For a lawful surveillance of employee e-mails, the employees must be informed that their e-mail communication beforehand. Otherwise, employees would have a rightful expectation of privacy Constitutional Court deems the provisions in an employment contract regarding employer’s right to monitor communication as a valid mean of information. Therefore, if the employment contract provides a provision regarding e-mail monitoring, the informing duty is deemed to be fulfilled. However, as surveillance of e-mail communication is a data processing activity, the employees must be informed according to the DP Law before the processing vie a specific privacy notice.

3. the intervention to the privacy of the employee must be convenient to accomplish the target of the surveillance,

4. the intervention must be compulsory for achieving the target by surveillance and the same results must not be able to be accomplished by other means which requires fewer personal data to be processed or require them to be processed less intensely,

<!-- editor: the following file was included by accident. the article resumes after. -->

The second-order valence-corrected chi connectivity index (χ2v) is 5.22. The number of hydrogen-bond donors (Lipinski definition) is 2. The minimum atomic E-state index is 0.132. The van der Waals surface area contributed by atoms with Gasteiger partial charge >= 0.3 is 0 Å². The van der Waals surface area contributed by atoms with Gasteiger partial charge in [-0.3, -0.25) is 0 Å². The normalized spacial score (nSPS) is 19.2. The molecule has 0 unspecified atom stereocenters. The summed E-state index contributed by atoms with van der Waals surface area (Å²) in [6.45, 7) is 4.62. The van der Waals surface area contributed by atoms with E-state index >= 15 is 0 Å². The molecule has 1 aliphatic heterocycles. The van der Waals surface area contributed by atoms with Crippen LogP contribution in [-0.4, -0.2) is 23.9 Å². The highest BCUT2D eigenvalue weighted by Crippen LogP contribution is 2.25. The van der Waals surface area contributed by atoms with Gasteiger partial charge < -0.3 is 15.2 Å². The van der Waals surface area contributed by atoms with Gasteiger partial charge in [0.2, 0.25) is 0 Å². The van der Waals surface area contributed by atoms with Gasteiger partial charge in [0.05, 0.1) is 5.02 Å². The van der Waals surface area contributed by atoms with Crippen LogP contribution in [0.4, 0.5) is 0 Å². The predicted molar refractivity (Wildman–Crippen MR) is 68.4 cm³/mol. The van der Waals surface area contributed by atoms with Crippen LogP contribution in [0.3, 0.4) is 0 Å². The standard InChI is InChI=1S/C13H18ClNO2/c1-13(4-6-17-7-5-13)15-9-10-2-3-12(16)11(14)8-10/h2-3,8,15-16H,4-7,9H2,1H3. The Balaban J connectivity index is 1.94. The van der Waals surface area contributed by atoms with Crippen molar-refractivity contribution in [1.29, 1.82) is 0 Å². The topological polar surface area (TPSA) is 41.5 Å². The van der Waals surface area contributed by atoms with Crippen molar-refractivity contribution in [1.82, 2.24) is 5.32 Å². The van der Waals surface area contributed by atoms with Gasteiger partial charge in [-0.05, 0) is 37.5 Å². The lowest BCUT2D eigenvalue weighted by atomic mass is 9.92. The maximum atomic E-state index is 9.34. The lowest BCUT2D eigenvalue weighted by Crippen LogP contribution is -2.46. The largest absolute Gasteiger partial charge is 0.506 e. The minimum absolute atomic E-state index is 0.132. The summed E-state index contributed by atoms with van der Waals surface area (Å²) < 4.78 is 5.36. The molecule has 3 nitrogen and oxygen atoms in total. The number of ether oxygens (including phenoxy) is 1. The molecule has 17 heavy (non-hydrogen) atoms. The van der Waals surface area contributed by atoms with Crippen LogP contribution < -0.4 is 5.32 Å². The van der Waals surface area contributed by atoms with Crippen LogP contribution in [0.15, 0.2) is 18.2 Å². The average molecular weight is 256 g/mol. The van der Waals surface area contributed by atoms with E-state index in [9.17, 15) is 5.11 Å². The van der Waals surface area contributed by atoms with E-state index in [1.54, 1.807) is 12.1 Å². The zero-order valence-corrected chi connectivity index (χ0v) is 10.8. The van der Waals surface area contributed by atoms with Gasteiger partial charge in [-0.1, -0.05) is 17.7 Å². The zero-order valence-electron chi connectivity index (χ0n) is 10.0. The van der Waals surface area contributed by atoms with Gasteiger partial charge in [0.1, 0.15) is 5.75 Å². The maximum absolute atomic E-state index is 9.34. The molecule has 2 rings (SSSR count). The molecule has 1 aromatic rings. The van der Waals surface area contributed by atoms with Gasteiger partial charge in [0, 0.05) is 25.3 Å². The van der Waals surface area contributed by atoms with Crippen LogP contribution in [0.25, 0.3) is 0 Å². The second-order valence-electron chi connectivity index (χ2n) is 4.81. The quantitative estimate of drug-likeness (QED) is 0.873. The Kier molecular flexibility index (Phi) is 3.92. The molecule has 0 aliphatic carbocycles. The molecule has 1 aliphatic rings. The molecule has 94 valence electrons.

The surveillance must be compulsory for the target to be achieved. This requires choosing the methods leading less data to be processed. If the same target can be achieved by less intense data processing, the surveillance would be unlawful, which would also violate the principle of proportionality under the DP Law. In the Constitutional Court’s decision no. 2016/13010, the surveillance was found to be unproportionate as the results could be achieved by less intrusive methods. The decision stated that the employer failed to justify why access to the applicant’s email exchanges was required. The decision made clear that the employer could not justify conducting an email surveillance as essential and necessary in this context because there were other methods available that could have served the same purpose, such as: (i) reviewing the parties’ complaints and defenses, (ii) hearing witnesses, (iii) analyzing workplace records, and (iv) Inspecting the processes and outcomes of projects.